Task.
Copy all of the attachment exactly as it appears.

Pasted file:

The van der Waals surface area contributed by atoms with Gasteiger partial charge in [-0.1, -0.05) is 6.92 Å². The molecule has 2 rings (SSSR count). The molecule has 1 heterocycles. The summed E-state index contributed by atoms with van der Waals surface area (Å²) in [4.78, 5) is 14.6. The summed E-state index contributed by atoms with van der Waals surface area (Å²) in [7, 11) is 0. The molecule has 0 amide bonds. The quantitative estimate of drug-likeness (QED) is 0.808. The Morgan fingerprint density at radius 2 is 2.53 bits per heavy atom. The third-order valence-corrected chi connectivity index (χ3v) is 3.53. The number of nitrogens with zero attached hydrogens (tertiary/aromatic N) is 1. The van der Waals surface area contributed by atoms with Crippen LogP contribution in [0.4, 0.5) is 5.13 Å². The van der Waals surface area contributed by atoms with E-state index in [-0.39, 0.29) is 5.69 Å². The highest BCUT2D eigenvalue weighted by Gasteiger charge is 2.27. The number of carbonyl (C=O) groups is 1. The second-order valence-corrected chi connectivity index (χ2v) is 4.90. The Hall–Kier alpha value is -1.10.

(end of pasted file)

The van der Waals surface area contributed by atoms with Gasteiger partial charge in [-0.1, -0.05) is 6.92 Å². The molecule has 2 rings (SSSR count). The molecule has 1 heterocycles. The summed E-state index contributed by atoms with van der Waals surface area (Å²) in [4.78, 5) is 14.6. The summed E-state index contributed by atoms with van der Waals surface area (Å²) in [7, 11) is 0. The molecule has 0 amide bonds. The quantitative estimate of drug-likeness (QED) is 0.808. The Morgan fingerprint density at radius 2 is 2.53 bits per heavy atom. The third-order valence-corrected chi connectivity index (χ3v) is 3.53. The number of nitrogens with zero attached hydrogens (tertiary/aromatic N) is 1. The van der Waals surface area contributed by atoms with Crippen LogP contribution in [0.4, 0.5) is 5.13 Å². The van der Waals surface area contributed by atoms with E-state index in [-0.39, 0.29) is 5.69 Å². The highest BCUT2D eigenvalue weighted by Gasteiger charge is 2.27. The number of carbonyl (C=O) groups is 1. The second-order valence-corrected chi connectivity index (χ2v) is 4.90. The Hall–Kier alpha value is -1.10.